If at first the PUC Men's Volleyball team merely aggravated the UC Davis Aggies Tuesday night in Pacific Auditorium, by the time the Pioneers had taken the first game, 25-21, they had become an actual threat. When the second game resulted in a 25-23 win for PUC, it appeared as if the Pioneers were in the position to mirror UC Davis' three game victory over PUC during the first game of the season. PUC began with several momentum-building plays. Two big blocks shut down UCD's attempts to get on the scoreboard, and an ace from junior outside-hitter, Justin Gatling, pushed PUC ahead 4-1. Nervous energy appeared to misdirect PUC's offense temporarily. After the team settled down and played with control, the defensive gaps were tightened and they were able to execute offensively. Chris Hansen, sophomore outside-hitter, nailed a short set from senior Dorian Silva for the first game-point. In the second game, PUC's scrappy defense kept them alive for the first few possessions. At the serve, defense-specialist Jeff Chamberlain caught UCD off-guard with a floater, the first of four aces for the senior. Jeff Gleason's exclamation-point kill put PUC up, 10-5. The Aggies rallied and tied 16-16. But a big...

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PUC Opens Napa Valley Community Resource Center

By Brydon Marks on November 14, 2007

Pacific Union College announces the grand opening of the Napa Valley Community Resource Center, a facility for educational resources located at 25 Executive Court, Napa, near the intersection of Highways 12 and 29. The center will provide educational opportunities for Napa and the surrounding communities, including teacher credentialing and adult education programs. The center, first proposed in 1996, is funded in part by a grant adminestered by the U.S. Department of Housing and Urban Development. It was made possible by the help of many members of congress including Congressman Mike Thompson. The resource center is already used nightly by PUC's degree completion program. It houses six groups of adult students who are completing degrees in business management or early childhood education. They have used classrooms in the building since the beginning of March. PUC is also working with the California Commission on Teacher Credentialing to supply credentialing programs for Napa area teachers. Beginning in the fall, the resource center will be a central site, providing course-work, classroom supervision, mentoring, and other more-more -more training necessary to equip community teachers-many of whom have been hired on an emergency basis-with the full credentials required by the state. The Napa Valley Resource Center...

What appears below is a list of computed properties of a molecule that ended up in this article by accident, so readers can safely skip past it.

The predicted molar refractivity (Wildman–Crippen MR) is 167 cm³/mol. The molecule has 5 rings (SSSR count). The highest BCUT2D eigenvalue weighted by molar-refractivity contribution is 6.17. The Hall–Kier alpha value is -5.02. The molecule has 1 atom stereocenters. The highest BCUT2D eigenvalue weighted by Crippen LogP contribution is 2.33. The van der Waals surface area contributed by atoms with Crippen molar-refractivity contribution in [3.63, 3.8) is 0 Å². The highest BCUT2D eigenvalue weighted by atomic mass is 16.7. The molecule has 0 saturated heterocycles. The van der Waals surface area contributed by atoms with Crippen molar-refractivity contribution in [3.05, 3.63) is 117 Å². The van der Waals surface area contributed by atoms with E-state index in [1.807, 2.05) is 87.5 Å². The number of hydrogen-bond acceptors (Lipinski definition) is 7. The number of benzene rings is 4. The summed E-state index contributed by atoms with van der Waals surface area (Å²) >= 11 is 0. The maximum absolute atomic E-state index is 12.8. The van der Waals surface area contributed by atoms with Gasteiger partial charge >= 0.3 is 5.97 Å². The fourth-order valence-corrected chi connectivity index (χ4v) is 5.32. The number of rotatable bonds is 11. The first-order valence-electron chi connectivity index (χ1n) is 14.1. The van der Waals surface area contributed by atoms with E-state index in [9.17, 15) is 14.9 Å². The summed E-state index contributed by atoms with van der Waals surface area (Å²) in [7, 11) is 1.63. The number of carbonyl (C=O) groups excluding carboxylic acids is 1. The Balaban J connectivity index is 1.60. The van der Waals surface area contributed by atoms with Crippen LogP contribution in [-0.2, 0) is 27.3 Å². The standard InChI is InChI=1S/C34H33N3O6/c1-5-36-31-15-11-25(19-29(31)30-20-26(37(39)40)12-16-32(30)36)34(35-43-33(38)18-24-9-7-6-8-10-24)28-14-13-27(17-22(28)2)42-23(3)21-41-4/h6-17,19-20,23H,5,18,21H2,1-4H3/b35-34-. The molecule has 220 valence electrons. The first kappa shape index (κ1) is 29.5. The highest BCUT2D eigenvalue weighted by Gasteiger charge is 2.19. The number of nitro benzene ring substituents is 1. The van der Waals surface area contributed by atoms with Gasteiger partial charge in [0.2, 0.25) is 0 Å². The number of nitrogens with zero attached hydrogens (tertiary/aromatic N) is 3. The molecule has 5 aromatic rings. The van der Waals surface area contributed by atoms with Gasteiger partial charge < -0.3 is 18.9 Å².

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PUC Visits the Shakespeare Festival in Ashland

By Heather Lackey on November 14, 2007

The spirit of the Globe Theatre will live on in Ashland, Oregon, this summer during the town's annual Oregon Shakespeare Festival. This year's festival will feature the plays Hamlet, Twelfth Night, Henry V, and The Taming of the Shrew. For those who love William Shakespeare, Pacific Union College offers a unique opportunity to visit the Festival and receive college credit for the tour. Those joining PUC's Ashland tour will not only attend the plays, but will also enjoy a backstage tour of an Elizabethan theatre, meet with an actor, visit the Oregon Shakespeare Festival Exhibition Center, participate in helpful seminars on the featured plays, and share a farewell dinner. The tour will take place July 24 through 28. Those taking the tour will supply their own transportation to Ashland and will make their own arrangements for food and lodging. The tour can be taken for either 2 or 3 units of college credit. The cost is $225 plus the price of tuition (at $209 per credit hour). A non-credit tour is also available for $275 ....